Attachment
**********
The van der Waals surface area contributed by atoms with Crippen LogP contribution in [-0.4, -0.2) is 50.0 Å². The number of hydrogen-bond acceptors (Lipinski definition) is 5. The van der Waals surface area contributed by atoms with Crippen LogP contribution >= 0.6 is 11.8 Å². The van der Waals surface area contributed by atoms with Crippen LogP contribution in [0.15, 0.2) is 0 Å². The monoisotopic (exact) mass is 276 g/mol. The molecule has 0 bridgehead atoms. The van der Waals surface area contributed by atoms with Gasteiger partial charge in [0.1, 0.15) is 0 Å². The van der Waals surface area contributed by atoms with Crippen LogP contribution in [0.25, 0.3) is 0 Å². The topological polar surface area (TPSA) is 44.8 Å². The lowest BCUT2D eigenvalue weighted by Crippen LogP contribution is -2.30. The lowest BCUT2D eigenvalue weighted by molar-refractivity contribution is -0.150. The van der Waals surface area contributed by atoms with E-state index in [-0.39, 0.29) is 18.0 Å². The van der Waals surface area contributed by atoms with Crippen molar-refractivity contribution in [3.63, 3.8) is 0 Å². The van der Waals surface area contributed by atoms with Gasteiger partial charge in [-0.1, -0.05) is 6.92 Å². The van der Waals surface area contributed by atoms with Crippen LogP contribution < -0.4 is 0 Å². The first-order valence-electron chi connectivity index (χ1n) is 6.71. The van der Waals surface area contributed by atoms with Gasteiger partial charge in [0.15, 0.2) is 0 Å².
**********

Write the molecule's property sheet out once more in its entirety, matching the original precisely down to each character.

The van der Waals surface area contributed by atoms with Crippen LogP contribution in [-0.4, -0.2) is 50.0 Å². The number of hydrogen-bond acceptors (Lipinski definition) is 5. The van der Waals surface area contributed by atoms with Crippen LogP contribution >= 0.6 is 11.8 Å². The van der Waals surface area contributed by atoms with Crippen LogP contribution in [0.15, 0.2) is 0 Å². The monoisotopic (exact) mass is 276 g/mol. The molecule has 0 bridgehead atoms. The van der Waals surface area contributed by atoms with Gasteiger partial charge in [0.1, 0.15) is 0 Å². The van der Waals surface area contributed by atoms with Crippen LogP contribution in [0.25, 0.3) is 0 Å². The topological polar surface area (TPSA) is 44.8 Å². The lowest BCUT2D eigenvalue weighted by Crippen LogP contribution is -2.30. The lowest BCUT2D eigenvalue weighted by molar-refractivity contribution is -0.150. The van der Waals surface area contributed by atoms with E-state index in [-0.39, 0.29) is 18.0 Å². The van der Waals surface area contributed by atoms with Crippen molar-refractivity contribution in [3.63, 3.8) is 0 Å². The van der Waals surface area contributed by atoms with Gasteiger partial charge in [-0.1, -0.05) is 6.92 Å². The van der Waals surface area contributed by atoms with Crippen LogP contribution < -0.4 is 0 Å². The first-order valence-electron chi connectivity index (χ1n) is 6.71. The van der Waals surface area contributed by atoms with Gasteiger partial charge in [0.15, 0.2) is 0 Å².